The greatest banana split there ever was

I’m not a huge ice-cream sundae fan. Well, that’s a lie. I’m human, I love ice-cream.

What I mean is that when in a restaurant, faced with a fabulous array of treats for dessert, I’d usually choose a tart, panna cotta, or deliciously decadant chocolate creation over a simple ice-cream.

Mr Manning’s the opposite – he will eschew patisserie, gateaux and tortes in favour of a simple “two scoops of chocolate ice-cream please”. And yes, there are the inevitable times that I’ve had to wade through a flat souffle, or a heavy mousse, while he reminds me that sometimes it’s good to stick with what you know.

But in a stunning moment of role reversal, on a visit to the Halsetown Inn near St Ives, I decided recently to turn the tables. So while he ordered chocolate pate (yes, pate) I plumped for a banana split.

What a coup for Mrs M!

Banana split at the Halsetown Inn, St Ives

This was not any banana split. Forget a manky banana covered in cheapo vanilla ice-cream and buckets of squirty cream. This was the real deal. It was the salted caramel sauce that tempted me to order, but I get ahead of myself…. So – as the husband looks disappointingly at his small slab of what appears to actually be chocolate torte, I am greeted with an old-fashioned handled half-pint glass resting on a side plate.

The glass is filled – yes filled – with vanilla ice-cream. Not Asda smartprice, but real vanilla ice-cream. You know, the stuff that has the little black bits in that means you know it’s pretty good (although for all I know some manufacturers just put a load of black stuff in to convince people it’s good….hmm. But I digress). It’s not just the black bits – it’s the sweet-but-not-too-sickly taste and the smooth, creamy texture that brings on 50 Shades of Grey-style excitement.

Oozing all over the top, and running down the sides like delumptious (that’s deliciously scrumptious to those who don’t know) lava flows of sugary goodness was a gorgeous homemade caramel sauce. Salted caramel seems to be the “in” thing these days. I had a salted caramel tart creation a few weeks ago, but this blew it out of the water. The secret is the salt/sweet combination and, when it’s going with something like ice-cream, right consistency. It’s got to be runny so it works its way down the glass, finding little paths through gaps in the ice-cream to fill up any small space, yet sticky enough that it adheres to it, as well as coating the inside of your mouth with yumminess.

I’d have been happy enough with the ice-cream and sauce, but of course, this is more than that. As if there isn’t enough sugar in the glass already, perched atop the mixture is a huge boulder of homemade honeycomb. Honeycomb isn’t something I’ve had very often, and most of my experience is either in a Crunchie, or when you go into one of those fudge shops and have a big slab of honeycome or nougat which you have a few mouthfuls of then realise you feel sick and dispose of. No such experience here!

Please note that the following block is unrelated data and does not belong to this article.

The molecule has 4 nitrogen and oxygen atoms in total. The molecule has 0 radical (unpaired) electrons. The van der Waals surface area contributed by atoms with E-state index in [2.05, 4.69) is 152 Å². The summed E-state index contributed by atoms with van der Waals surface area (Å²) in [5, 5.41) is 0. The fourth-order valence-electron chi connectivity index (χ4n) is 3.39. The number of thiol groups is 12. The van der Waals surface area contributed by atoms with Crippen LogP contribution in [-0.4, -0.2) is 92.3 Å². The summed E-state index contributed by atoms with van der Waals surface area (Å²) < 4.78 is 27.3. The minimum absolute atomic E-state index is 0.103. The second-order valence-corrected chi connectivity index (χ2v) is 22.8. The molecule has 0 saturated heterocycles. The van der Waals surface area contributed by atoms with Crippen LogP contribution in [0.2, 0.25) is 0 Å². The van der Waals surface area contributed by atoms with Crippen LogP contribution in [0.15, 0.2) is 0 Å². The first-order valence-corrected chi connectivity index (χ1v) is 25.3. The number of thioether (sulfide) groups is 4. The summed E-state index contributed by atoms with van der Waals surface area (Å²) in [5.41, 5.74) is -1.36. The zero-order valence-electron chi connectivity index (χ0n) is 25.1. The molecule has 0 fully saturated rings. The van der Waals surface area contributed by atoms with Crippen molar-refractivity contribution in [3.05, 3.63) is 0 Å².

Apparently to make honeycomb is quite difficult, you have to let the sugar bubble up and fill with air, and catch it at exactly the right time. This appeared to have been done perfectly with my wonderful asteroid of greatness. Sweet, airy, crunchy, and perfect when dipped into melting ice-cream and caramel sauce.

Amid this mixture of sensational sweetness, where’s the banana, you ask?

Don’t worry, it’s there, but it’s not the aformentioned ageing piece of fruit. Left in the skin, cut in half, and grilled to perfection, it’s more an accompaniment than the main event, but lies curved round the glass, perfect to be cut out and popped in to the ice-cream. Not too sweet, it’s the perfect addition to the dessert, but it’s prime spot around the glass reminds you: “I own this dish, this is named in my honour, this is only a banana split because I’m here.”

And there you have it – a far cry from the banana split you order in places where you get given a plastic menu with pictures of your dish next to their description. This is the real thing – something I might even try to recreate.

Whether I manage this or not, take my word for it, you can be sure that any dessert that inspires 700 words of diatribe has got to be a good ‘un, so put that squirty cream away and reach for the caramel!

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